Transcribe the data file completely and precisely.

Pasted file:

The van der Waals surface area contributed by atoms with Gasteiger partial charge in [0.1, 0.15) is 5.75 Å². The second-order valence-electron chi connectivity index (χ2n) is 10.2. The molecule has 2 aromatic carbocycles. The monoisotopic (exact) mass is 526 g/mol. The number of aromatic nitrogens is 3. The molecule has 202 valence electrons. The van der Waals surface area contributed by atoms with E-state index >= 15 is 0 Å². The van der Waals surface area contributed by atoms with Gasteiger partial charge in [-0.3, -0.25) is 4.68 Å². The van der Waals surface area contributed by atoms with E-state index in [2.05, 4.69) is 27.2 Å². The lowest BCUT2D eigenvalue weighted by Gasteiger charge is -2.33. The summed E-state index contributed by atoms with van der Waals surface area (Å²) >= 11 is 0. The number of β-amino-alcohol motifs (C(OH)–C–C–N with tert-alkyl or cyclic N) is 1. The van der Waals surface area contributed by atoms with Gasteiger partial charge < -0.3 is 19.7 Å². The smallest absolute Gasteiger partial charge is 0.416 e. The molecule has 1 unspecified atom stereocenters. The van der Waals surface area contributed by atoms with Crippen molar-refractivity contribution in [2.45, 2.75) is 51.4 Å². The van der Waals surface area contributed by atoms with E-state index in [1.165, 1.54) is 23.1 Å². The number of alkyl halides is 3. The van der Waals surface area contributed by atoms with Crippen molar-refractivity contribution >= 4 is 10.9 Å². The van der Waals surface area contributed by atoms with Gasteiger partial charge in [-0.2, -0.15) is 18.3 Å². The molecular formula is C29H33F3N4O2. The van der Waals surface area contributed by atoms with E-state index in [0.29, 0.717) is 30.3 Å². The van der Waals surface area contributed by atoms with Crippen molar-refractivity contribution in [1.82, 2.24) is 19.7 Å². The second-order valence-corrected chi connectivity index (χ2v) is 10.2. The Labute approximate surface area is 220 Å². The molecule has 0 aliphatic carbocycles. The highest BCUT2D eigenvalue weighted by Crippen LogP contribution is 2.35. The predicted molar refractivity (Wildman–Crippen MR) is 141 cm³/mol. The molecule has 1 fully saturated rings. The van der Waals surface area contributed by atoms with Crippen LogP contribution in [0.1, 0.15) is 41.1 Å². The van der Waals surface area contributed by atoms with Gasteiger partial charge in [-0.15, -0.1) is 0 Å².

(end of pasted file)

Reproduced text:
The van der Waals surface area contributed by atoms with Gasteiger partial charge in [0.1, 0.15) is 5.75 Å². The second-order valence-electron chi connectivity index (χ2n) is 10.2. The molecule has 2 aromatic carbocycles. The monoisotopic (exact) mass is 526 g/mol. The number of aromatic nitrogens is 3. The molecule has 202 valence electrons. The van der Waals surface area contributed by atoms with E-state index >= 15 is 0 Å². The van der Waals surface area contributed by atoms with Gasteiger partial charge in [-0.3, -0.25) is 4.68 Å². The van der Waals surface area contributed by atoms with E-state index in [2.05, 4.69) is 27.2 Å². The lowest BCUT2D eigenvalue weighted by Gasteiger charge is -2.33. The summed E-state index contributed by atoms with van der Waals surface area (Å²) >= 11 is 0. The number of β-amino-alcohol motifs (C(OH)–C–C–N with tert-alkyl or cyclic N) is 1. The van der Waals surface area contributed by atoms with Gasteiger partial charge < -0.3 is 19.7 Å². The smallest absolute Gasteiger partial charge is 0.416 e. The molecule has 1 unspecified atom stereocenters. The van der Waals surface area contributed by atoms with Crippen molar-refractivity contribution in [2.45, 2.75) is 51.4 Å². The van der Waals surface area contributed by atoms with E-state index in [1.165, 1.54) is 23.1 Å². The number of alkyl halides is 3. The van der Waals surface area contributed by atoms with Crippen molar-refractivity contribution >= 4 is 10.9 Å². The van der Waals surface area contributed by atoms with Gasteiger partial charge in [-0.2, -0.15) is 18.3 Å². The molecular formula is C29H33F3N4O2. The van der Waals surface area contributed by atoms with E-state index in [0.29, 0.717) is 30.3 Å². The van der Waals surface area contributed by atoms with Crippen molar-refractivity contribution in [1.82, 2.24) is 19.7 Å². The second-order valence-corrected chi connectivity index (χ2v) is 10.2. The Labute approximate surface area is 220 Å². The molecule has 0 aliphatic carbocycles. The highest BCUT2D eigenvalue weighted by Crippen LogP contribution is 2.35. The predicted molar refractivity (Wildman–Crippen MR) is 141 cm³/mol. The molecule has 1 fully saturated rings. The van der Waals surface area contributed by atoms with Crippen LogP contribution in [0.1, 0.15) is 41.1 Å². The van der Waals surface area contributed by atoms with Gasteiger partial charge in [-0.15, -0.1) is 0 Å².